Changes to Tennessee’s third grade retention law advances

Legislators are considering changes a law that focuses success on passing one test.
Amendments to the law are being discussed after parents expressed outrage over the requirements.
Published: Mar. 15, 2023 at 11:35 AM CDT|Updated: Mar. 15, 2023 at 12:44 PM CDT
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NASHVILLE, Tenn. (WSMV) - On April 17, Tennessee students will start TCAP testing. If Tennessee third-graders they don’t meet certain benchmarks, they are at risk of having to repeat the grade. Although, some lawmakers have been working to make changes to that law.

The House K-12 Subcommittee selected four bills that could change the third grade retention law. These bills need to pass through the House and Senate to go into effect:

HB 1364 doesn’t change how the third grade retention law affects students, but it would change who receives the progress reports. Instead of only sending the Tennessee Learning Loss Remediation and Student Acceleration Act progress report to the governor and other leaders of the legislature, the entire General Assembly would be included.

HB 0270 proposes a second chance for third graders who do not meet expectations on the TCAP ELA exam. It would allow schools to factor in other state reading reviews throughout the year. It would also allow local school districts to file and appeal for students at risk of being retained.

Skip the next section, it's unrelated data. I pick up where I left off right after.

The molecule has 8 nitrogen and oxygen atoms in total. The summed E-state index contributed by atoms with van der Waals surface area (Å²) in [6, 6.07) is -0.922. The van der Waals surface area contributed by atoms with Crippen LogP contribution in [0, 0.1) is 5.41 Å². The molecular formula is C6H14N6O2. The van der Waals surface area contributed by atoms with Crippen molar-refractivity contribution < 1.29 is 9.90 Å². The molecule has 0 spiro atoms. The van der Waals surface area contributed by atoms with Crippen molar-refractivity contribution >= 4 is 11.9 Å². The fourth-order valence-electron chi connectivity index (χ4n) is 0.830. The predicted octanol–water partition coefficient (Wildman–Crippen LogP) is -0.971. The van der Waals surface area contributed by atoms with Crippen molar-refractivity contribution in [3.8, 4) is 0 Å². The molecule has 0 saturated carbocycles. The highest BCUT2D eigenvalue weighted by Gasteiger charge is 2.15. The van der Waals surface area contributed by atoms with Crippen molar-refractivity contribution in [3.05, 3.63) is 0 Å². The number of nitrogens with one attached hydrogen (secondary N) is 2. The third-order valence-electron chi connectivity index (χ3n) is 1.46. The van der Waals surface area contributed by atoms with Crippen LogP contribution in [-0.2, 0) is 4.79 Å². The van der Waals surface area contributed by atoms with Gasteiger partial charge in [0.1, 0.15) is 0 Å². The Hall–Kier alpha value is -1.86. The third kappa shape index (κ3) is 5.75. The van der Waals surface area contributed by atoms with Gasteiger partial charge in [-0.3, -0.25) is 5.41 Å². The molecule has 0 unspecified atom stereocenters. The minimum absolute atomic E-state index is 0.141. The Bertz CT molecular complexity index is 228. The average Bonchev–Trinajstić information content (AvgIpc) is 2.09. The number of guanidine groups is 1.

HB 0978 would let parents file an appeal with the Tennessee Department of Education on behalf of their student.

HB 0437 would add details of the appeals process on the TDOE website for parents and local school leaders to reference.

Those against Tennessee’s third grade retention law say they do not want the state to decide if students need to repeat third grade based on one test. As the third grade retention law currently stands, Tennessee’s third graders who don’t meet the state’s expectations on the TCAP will need to get a tutor, go to summer school, or repeat the grade. Republican Rep. Bryan Richey, R-Maryville, supports the law as is, but several Democrats are advocating for more changes.

“Where we’re at this particular time is because the state or local ELA’s, our teachers, and our parents have failed our kids. And in my opinion, we continually just keep moving the threshold further and further down,” said Richey.

There were 19 proposed amendments, but four made is out of the House K-12 subcommittee.